Communities watch with interest as youths diverted from disorder

0
Have your say

A GROUP of teenage boys in Selkirk are at the centre of a groundbreaking initiative which seeks to sew the seeds of harmony across the generational divide, writes Andrew Keddie.

If the 10-week programme is successful, it may be taken on board in other Borders communities in which older people have a negative perception of youngsters.

The nine Selkirk boys, aged 14 and 15, have, with the blessing of their parents, signed up for a ‘diversionary’ project which aims to reduce antisocial behaviour and improve the lot of householders who have reported alleged incidents of noise, intimidation and damage to property.

The lads know they are by no means the only ones in their age group whose activities have caused consternation. Complaints about the playing of ball games, the dropping of litter and the use of bad language have been aired regularly over the past year at the open forum section of Selkirk’s community council.

The need to address the issue of distrust between the generations peaked in November when Curror Street resident Dave Firth claimed the antics of youngsters were making his and his neighbours lives miserable.

This galvinised the ongoing resolve of the police, the community learning department of Scottish Borders Council and the volunteers who run Rowland’s Dry Bar in the town’s West Port to come up with a solution. And with the support of Selkirk Rotary Club, the project was born.

“We don’t go out of our way to cause trouble, but we’re just looking for something to do,” said 15-year-old Pedro Corria. “We realise it’s not cool to upset people and I reckon we all have a much better insight into how what we do is perceived and the impact it has on our community.”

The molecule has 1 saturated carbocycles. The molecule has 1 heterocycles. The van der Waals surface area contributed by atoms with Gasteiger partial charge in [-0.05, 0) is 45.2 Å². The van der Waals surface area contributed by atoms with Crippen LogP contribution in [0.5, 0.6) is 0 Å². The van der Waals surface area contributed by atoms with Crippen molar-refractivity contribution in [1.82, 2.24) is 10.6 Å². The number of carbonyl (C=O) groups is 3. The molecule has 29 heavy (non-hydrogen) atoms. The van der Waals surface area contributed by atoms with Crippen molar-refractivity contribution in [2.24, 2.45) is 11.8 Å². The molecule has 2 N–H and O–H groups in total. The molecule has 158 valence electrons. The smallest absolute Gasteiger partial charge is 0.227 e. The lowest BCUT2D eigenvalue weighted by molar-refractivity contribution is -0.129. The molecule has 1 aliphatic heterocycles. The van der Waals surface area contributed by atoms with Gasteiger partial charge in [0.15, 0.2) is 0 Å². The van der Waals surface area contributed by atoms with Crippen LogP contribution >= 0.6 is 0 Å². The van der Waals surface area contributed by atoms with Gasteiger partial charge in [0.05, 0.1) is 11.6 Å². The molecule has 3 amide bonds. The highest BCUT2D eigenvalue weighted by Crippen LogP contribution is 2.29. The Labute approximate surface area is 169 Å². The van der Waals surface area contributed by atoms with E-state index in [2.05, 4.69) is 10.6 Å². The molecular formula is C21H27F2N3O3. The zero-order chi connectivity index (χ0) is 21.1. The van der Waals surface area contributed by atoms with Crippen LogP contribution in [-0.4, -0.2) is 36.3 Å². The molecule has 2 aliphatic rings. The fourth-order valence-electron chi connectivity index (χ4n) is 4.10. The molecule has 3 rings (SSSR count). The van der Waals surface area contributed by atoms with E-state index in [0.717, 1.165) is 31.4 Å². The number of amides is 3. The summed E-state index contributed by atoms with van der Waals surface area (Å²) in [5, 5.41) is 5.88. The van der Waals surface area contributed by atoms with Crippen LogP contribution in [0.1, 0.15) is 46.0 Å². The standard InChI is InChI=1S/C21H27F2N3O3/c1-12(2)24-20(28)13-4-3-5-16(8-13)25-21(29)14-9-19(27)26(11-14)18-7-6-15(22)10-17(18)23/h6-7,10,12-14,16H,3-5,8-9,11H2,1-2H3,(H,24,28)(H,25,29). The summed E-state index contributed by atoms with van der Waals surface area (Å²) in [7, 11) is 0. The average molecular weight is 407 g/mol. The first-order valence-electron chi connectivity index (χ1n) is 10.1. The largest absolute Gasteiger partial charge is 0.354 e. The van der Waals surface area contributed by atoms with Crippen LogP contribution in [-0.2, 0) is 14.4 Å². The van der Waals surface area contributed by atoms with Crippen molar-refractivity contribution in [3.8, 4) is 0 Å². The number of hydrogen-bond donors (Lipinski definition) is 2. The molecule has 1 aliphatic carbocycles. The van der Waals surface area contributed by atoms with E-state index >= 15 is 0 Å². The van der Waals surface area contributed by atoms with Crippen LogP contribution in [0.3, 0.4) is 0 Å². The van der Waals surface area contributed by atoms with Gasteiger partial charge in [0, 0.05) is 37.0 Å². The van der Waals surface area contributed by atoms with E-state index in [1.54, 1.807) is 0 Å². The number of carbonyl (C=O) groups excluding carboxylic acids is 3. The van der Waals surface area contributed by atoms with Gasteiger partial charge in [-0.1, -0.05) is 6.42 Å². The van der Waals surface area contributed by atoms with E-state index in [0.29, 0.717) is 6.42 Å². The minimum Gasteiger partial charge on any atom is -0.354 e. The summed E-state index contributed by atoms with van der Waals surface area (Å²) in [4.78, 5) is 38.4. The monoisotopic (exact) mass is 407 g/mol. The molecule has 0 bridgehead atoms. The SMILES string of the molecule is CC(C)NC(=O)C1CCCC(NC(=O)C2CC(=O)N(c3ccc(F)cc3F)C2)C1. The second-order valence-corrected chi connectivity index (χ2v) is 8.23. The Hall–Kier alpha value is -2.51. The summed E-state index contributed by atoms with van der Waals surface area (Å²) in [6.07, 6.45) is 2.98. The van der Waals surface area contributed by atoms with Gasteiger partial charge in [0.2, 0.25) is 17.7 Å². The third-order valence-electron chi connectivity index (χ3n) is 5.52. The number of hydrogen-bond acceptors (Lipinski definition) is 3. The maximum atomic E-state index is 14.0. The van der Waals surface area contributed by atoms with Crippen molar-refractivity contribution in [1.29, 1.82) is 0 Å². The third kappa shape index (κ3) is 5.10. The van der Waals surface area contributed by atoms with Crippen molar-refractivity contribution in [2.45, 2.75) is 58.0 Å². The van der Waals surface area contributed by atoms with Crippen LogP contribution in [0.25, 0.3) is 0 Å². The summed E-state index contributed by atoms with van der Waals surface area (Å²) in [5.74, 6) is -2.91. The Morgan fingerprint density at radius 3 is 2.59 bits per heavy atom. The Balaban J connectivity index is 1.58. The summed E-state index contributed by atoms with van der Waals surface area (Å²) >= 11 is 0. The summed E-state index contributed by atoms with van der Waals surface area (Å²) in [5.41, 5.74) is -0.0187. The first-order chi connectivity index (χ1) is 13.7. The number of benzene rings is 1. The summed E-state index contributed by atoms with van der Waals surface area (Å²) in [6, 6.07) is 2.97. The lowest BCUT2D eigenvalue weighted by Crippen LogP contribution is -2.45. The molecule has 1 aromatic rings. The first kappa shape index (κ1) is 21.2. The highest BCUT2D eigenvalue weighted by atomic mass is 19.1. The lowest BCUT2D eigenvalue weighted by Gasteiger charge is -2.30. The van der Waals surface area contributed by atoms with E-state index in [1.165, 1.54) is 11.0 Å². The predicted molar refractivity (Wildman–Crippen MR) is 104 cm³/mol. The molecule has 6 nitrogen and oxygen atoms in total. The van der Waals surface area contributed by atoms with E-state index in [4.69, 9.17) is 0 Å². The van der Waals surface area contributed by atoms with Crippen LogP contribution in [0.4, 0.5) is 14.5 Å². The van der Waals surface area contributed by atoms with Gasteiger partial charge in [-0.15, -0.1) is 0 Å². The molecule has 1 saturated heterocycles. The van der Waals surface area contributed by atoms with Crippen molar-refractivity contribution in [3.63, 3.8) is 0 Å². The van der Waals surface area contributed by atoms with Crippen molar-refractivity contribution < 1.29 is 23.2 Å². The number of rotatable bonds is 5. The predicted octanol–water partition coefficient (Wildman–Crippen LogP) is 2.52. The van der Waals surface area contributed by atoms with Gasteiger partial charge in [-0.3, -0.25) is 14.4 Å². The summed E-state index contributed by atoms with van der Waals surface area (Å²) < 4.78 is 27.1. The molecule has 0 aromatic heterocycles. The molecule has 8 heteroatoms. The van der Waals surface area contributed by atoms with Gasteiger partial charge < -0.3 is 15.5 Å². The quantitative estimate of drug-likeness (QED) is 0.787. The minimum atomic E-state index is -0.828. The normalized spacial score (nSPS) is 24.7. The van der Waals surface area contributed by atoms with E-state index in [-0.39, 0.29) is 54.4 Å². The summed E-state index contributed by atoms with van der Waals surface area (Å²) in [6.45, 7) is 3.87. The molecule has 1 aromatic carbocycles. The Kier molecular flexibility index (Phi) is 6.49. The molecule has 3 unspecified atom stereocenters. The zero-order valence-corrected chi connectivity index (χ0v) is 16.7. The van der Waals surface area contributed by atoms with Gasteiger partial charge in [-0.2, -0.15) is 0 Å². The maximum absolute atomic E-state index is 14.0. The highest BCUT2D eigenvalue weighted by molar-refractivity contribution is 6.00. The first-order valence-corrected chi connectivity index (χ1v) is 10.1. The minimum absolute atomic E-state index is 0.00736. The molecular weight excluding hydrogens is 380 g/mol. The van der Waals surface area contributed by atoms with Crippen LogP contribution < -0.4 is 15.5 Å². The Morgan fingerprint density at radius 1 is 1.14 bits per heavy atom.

That respect was fostered at a “restorative conference” held at Rowland’s recently when the youngsters came face to face with some of the older adults who had expressed concern over the behaviour of the town’s youth.

“We all learned a lot from that and the adults were, by and large, really quite fair,” said Greg Sandilands, also 15. “I think they appreciated that there’s not much to do for our age group in Selkirk and we heard from them about the impact of antisocial behaviour and how upsetting it is for them.”

Greg, Pedro and the other teenagers began their programme with a community project to revamp Curror Street by building a new eco-greenhouse in the grounds of Knowepark Primary school – made out of around 1,500 plastic soft drink bottles which janitor Bob Falconer has collected from the school grounds in the last four months. They will also paint shelters and tidy up the garden area within the school. A delighted Bob told us: “It’s great to see these guys, who are really role models for the younger children at our school, getting stuck in in this way. Funding is still to be worked out, but we are hoping to get the lads to help create a small dedicated area for ball games, with nets, in a fenced-off area between the school and Anderson Road.

“That should address many of the noise issues residents have complained about, and hopefully it will instill a sense of pride in what the youngsters have created themselves.”

This week the boys will visit a young offenders’ institution to speak to youngsters about the harsh realities of life behind bars. They are due to undertake a fitness and healthy lifestyle seminar organised by the Scottish Rugby Union next week.

Rotarian and retired police chief inspector Doug Forsyth commended the project.

“A lot of our members are businessmen with a real interest in helping the young people of the town develop the confidence and self-esteem they will need when they enter the job market,” explained Doug. “This is just the kind of initiative to help achieve that aim.”

PC Rachel Stevenson, the local integration officer for Selkirk and Earlston, added: “This project was launched not only to address the concerns of the community, but also to provide the youngsters with a sense of purpose and pride in the activities they undertake.

“The support of all the young participants has been tremendous and they can’t wait to get stuck in.”